The textual/historical questions you raise here about the possibility of Abraham’s actually having gone through with it (and not having his faith rewarded by having Isaac resurrected) only thickens the proverbial plot.
Brad, I had a similar thought. My immediate response to TT’s suggestion was to (re)consider polygamy, qua England, as an Abrahamic test. If Abraham did kill Isaac then this metaphor can now carry the weight England places upon it; without Abraham actually killing Isaac, Mormons need another hermeneutic in order to think about polygamy from the ecclesiological viewpoint.
In E, where does Jacob come from then? Through another son of Abraham?
Austin, in the text as we have it today, E doesn’t say anything on the matter. The only list of Abraham’s descendents that we get from E is 25:1-4. The story of Isaac’s life and descendants is only in J and a little in P.
Great post, TT. Ginzberg, in his Legends of the Jews (not the best of sources, I know), drawing on Rabbinic tradition, tells the story of how Abraham did not kill Isaac, but Isaac, due to his own fear, gave up the ghost. When Michael, the angel sent to impede Abraham, spoke, the sound of his voice revived Isaac from death (see Ginzberg, 228-230).
Some Jews apparently thought it important to consider the Aqedah an atoning sacrifice, which means that Isaac would have had to die (although the biblical story has the ram die as a substitute/vicarious sacrifice). However, some, perhaps to reconcile the idea of Isaac dying with the received text, determined that he must have resurrected.
There is also a tradition that forever after, burnt offerings, representing Isaac (or reprsenting the ram that was a substitute for Isaac), were to be made on the same day (the Day of Atonement) and in the same place (altar of Jerusalem Temple) that the offering of Isaac took place.
“The Last Trial” is a far better book when it comes to midrashic traditions on the sacrifice of Isaac. Spiegel does a good job of exploring the traditions, showing why it made sense to the sages.
I know this isn’t the best source, but Wikipedia says that in E, “Prophetic leadership is emphasized by building the narrative on four key ancestors (Abraham, Jacob, Joseph, and Moses)…” So does E talk about Jacob, but just not say what his genealogy is?
On a mostly unrelated note, is there anywhere (whether in print or online) that publishes the different sources separately? Or is it just too murky to definitively differentiate between the sources except in certain clear cases?
The most accessible version that separates out the different sources is Friedman’s _The Bible With Sources Revealed_ that uses color coding. It is definitely contested in lots of parts, but it is a very useful starting point.
As for the question of Jacob, yes, E mentions him. I also noticed that in Exodus E talks about the God of Ab, Isaac, and Jacob. But ultimately, the text that we have now is one that has been edited, so we are not going to have access to the earlier version with any surety. There is a definite seam in vv.11-14, and one explanation is that it represents a change in the outcome of the story. But since the rest of the story as told now reflects that change in they way that the relationships between the patriarchs is imagined (I personally think that the whole combining of the ancestral heroes Ab, Isaac, and Jacob as kin is fictive), trying to figure out how those relations were done differently in pre-edited version of the story is probably just not possible.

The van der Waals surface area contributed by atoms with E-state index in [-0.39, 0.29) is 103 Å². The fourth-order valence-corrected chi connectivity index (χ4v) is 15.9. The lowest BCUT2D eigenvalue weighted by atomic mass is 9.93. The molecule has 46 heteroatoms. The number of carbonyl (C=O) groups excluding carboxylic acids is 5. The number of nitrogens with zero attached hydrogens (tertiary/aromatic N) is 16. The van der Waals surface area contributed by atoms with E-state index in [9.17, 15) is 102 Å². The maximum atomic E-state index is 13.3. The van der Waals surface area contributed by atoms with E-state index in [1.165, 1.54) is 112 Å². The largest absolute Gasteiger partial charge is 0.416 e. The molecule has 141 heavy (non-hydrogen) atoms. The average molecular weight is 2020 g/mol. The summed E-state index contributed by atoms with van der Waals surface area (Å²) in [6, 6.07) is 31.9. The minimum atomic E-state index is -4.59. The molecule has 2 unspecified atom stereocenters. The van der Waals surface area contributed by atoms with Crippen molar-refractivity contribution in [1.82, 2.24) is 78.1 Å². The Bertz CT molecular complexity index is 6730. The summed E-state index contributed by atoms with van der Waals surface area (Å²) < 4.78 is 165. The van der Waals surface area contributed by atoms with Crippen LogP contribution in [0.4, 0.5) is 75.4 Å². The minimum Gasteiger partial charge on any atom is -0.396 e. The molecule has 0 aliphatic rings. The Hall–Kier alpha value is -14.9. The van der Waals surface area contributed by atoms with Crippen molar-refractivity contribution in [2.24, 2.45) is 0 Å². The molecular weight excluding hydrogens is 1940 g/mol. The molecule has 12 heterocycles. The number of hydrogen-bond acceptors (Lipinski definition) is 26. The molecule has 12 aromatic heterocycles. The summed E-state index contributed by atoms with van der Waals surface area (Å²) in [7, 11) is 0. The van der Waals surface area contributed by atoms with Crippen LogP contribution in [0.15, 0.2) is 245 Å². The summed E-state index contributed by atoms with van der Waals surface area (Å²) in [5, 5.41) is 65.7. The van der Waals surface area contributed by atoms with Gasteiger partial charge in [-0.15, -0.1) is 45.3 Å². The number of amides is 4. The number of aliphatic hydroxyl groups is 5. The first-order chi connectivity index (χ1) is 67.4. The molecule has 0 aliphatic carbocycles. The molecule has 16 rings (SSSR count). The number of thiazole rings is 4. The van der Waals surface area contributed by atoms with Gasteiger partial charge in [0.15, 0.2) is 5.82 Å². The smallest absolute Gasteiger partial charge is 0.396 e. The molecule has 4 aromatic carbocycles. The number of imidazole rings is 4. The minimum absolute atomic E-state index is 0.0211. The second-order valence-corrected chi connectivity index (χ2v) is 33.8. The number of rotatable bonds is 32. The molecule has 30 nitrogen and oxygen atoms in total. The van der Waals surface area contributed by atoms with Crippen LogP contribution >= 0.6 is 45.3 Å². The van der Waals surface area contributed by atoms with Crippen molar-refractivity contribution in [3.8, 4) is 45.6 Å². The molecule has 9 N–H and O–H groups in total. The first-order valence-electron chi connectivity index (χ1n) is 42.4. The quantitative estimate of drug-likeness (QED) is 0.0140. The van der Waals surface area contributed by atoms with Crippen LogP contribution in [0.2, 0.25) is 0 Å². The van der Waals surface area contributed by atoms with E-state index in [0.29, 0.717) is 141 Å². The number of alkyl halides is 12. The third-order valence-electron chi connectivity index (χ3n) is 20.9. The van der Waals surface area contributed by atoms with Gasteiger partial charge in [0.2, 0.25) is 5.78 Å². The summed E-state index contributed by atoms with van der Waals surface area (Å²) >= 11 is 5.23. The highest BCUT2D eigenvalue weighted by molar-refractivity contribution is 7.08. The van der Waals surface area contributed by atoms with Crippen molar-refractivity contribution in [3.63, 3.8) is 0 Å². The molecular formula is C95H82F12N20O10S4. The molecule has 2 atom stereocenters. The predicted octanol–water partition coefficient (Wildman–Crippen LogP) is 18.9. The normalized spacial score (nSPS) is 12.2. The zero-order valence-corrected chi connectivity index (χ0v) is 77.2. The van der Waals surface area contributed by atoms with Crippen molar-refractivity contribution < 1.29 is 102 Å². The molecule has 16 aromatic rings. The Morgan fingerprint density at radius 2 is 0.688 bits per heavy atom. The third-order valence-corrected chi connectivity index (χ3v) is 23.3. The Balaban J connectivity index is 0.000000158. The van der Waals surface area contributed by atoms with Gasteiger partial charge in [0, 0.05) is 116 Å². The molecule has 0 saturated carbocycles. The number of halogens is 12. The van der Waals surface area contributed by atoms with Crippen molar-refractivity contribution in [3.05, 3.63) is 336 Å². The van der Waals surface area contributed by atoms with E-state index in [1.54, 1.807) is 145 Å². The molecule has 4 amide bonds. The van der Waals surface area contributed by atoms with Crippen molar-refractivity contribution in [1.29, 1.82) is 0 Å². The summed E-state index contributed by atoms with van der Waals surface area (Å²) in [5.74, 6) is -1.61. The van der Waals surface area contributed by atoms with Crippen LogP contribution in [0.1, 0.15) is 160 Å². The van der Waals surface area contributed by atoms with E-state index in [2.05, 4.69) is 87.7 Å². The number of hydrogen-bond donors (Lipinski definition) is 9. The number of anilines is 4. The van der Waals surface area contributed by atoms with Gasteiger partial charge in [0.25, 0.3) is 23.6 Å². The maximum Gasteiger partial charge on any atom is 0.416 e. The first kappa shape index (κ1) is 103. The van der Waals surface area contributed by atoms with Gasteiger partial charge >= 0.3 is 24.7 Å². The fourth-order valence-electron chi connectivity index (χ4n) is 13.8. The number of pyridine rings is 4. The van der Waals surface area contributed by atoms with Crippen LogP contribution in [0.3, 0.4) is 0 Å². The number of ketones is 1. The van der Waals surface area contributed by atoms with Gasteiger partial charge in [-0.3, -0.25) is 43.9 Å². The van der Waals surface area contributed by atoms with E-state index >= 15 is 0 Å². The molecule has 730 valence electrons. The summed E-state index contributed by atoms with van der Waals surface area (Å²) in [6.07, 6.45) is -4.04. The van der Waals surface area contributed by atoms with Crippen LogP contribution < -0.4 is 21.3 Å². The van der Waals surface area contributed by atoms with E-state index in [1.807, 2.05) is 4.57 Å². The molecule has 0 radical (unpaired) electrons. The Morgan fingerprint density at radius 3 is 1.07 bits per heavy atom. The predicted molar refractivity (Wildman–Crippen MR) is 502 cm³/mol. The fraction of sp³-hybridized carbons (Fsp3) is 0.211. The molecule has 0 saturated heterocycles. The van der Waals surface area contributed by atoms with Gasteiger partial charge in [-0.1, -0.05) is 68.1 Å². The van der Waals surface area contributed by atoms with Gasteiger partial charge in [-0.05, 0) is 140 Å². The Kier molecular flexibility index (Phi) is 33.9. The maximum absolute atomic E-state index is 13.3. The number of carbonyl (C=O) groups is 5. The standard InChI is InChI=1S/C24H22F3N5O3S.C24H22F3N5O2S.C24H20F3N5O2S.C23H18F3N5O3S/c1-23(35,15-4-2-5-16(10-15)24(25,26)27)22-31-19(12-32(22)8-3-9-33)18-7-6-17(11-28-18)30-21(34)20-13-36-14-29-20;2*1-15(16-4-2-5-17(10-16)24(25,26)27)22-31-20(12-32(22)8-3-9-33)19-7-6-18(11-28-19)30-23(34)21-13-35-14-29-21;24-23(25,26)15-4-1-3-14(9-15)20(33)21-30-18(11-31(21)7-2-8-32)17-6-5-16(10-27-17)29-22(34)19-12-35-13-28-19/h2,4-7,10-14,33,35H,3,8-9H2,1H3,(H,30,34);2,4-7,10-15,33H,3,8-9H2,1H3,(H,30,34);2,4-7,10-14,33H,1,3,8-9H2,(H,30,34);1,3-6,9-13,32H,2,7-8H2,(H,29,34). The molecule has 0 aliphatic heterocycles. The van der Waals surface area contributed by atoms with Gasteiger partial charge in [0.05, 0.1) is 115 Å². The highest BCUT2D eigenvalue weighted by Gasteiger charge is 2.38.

Thanks, this is fascinating stuff.
Fantastic Stuff TYD!
There were ancient Jewish traditions which held that Abraham actually killed Isaac on the mount and the Lord brought Isaac back to life. The reference in Hebrews 11: 17-19 seems to be based upon this earlier tradition; in contrast to the Genesis account (Gen. 22: 9-13.)
If Abraham actually slew Isaac, and Isaac was raised from the dead, the trial of Abraham and the test of Isaac is more analogous to Christ’s sacrifice than we imagine.
Hugh Nibley writes about these earlier traditions in Abraham in Egypt, pp. 329-344, 372-375.
I have also heard of that particular tradition that Abraham did in fact carry out the deed, as he had been ordered. What I heard was that this particular tradition ‘gave way’ to a softer one as Genesis was finally edited, principally because by then child sacrifice was frowned upon and it would not have helped the new regulations if someone as authoritative as Abraham was depicted in a sacred text as having killed his son.
The other relevant comment, I think, is this, and it is from (almost) our own time. The World War I poet, Wilfred Owen, wrote a poem about the outrageous and massive slaughter of that conflict – he himself, a soldier, was to die shortly before the end of the war… If I remember part of the poem correctly, he wrote:
And (he) stretched forth his hand to slay his son. But lo, an angel … called to him and said, Lay not thy hand upon the lad, neither do anything to him. Behold, a ram, caught in the thicket by its horns. Offer the ram of pride instead of him. But the old would not so, and slew his son – and half the seed of Europe, one by one.
(This poem was set by Benjamin Britten as part of his WAR REQUIEM, in the part that accompanies his setting of the liturgical words ‘Abraham et semini eius’, echoes in ‘half the seed of Europe’.
I just went over this chapter in my Biblical Hebrew class in the last two months. My teacher mentioned this theory in our class yesterday, while emphasizing that he was not preaching doctrine, and the more I think about it the more I think it makes sense. Consider afterwards how Abraham leaves the mountain without Isaac, and how Abraham goes directly to Beersheba, not back to Horeb, where his wife is. In fact, his wife dies before he returns to Horeb. Why? In class we joked about how Sarah would kill Abraham if she learned that he had killed their precious son. Perhaps that isn’t completely off. Maybe Abraham didn’t return because he couldn’t bring himself to face her. Now, if Isaac was killed then he must have been raised from the dead, because we know his story later in the scriptures. I believe the strongest evidence that I know of for this is Hebrews 11:17 and 19. This story may be one of those plain and simple truths that was corrupted and lost to us. If this theory were true though, how do you think members of the Church – or anyone for that matter – would handle God commanding a father to sacrifice his son? If this theory is true, then I suggest that it requires a more spiritually mature perspective, of which many of us do not yet have. Our Heavenly Father feeds our spirits line upon line and precept upon precept, baby steps, so that we can fully digest truth and prepare ourselves for greater understanding. For this reason I believe that the full truth of this story is yet to be made known to us.